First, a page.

7 thoughts on “Saving TiVo Take Three”

  1. interesting idea – but i am not sure they would go for it. i think they can add those features since they have an open API already. hopefully someone at tivo is listening

  2. “Open-source McKinsey?” Yikes. Then we’ll all convert our CSS templates to Powerpoints (yellow text on black backgrounds), spend a month interviewing each other before presenting our findings, then publish them in the Harvard Business Review to establish thought leadership.

  3. david, since we are going to be open source mckinsey, well we won’t use power points. we will refer to each others’ weblogs instead of doing interviews with each other, and soon we can expect to see a story aka results of this show up in a major publication.

  4. I’d want to see Tivo evolve into a master Relevance Engine, noting my preferences and prioritizing and presenting content and services that matter to me. Tap its broadband capabilities and toolkit of APIs to let the community multiply the connections and make the box exponentially useful.

    Instead of ‘Tivo gives me TV, my way,” redefine it. TV distribution maybe isn’t the game they should play. People are willing to pay a premium for services that make their lives simpler. So, “Tivo gives me any type of content, my way”.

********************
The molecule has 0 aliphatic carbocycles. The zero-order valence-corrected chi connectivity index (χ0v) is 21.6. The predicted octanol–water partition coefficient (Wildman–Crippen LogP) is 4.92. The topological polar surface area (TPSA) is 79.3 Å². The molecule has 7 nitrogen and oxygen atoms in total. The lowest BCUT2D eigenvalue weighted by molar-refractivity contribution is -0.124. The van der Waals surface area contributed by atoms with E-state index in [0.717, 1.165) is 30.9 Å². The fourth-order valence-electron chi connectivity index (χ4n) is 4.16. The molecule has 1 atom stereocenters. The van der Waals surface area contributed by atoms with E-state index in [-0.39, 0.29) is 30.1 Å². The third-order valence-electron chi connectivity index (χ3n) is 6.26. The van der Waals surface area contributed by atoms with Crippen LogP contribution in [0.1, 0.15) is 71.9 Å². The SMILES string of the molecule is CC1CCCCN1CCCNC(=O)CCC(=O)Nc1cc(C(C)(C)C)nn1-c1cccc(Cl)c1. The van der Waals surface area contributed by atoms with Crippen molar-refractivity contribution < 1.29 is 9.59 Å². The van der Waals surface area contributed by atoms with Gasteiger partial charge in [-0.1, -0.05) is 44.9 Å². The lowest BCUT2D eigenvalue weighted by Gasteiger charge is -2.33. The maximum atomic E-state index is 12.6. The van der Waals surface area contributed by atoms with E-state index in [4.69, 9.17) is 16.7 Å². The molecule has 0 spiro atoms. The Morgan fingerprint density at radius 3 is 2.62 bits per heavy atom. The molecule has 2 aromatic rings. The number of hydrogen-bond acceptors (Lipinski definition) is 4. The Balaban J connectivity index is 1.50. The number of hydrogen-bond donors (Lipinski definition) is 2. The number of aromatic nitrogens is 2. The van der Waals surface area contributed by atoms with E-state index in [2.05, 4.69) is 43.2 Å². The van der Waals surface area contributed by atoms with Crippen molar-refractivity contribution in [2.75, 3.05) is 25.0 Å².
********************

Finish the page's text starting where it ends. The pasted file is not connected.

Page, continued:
I’ve always thought Tivo’s greatest asset should be its granular understanding of what viewers are actually interested in — all that data about the shows we Season Pass, what actually gets watched, when, in what fashion. Instead of using this as occasional PR schtick — e.g. the most clickable moment of the Super Bowl — bake it into a truly differentiated offering that no cable outfit or telco could innovate. Nuance is simply not their strong suit.

    So, says my Tivo, I see you like baseball. Did you know that Tulane is offering a three-game package deal against three ranked teams in the next few weeks? Click here to view open seats and grab your tickets.

    Did you know that there is a vintage APBA game listed on Ebay now?

    That there are fantasy baseball leagues who need managers in your area?

    That they’re showing Ken Burns’ baseball documonumentary at the Museum of Art, and he’s giving a talk?

    That Orbitz has special deals on opening day trips to Wrigley?

    Seen this baseball blog?

    Want to see snapshots of Spring Training?

    Naturally, the suggestions that have already been made — aggregating content a la Akimbo, etc. That’s fine. But it’s not about mere aggregation. It’s the intelligent recommendation filters that would matter. Let users suggest things — a la itunes mix, or SMEs, a la itunes essentials.

    Etc. You get the drift. Amazon realized it wasn’t in the book business but in the online product recommendations & ordering business. One hopes that Tivo could do the same.

    The key is to leverage your understanding of my likes & dislikes in order to truly make use of all that content that could flow in over open channels.

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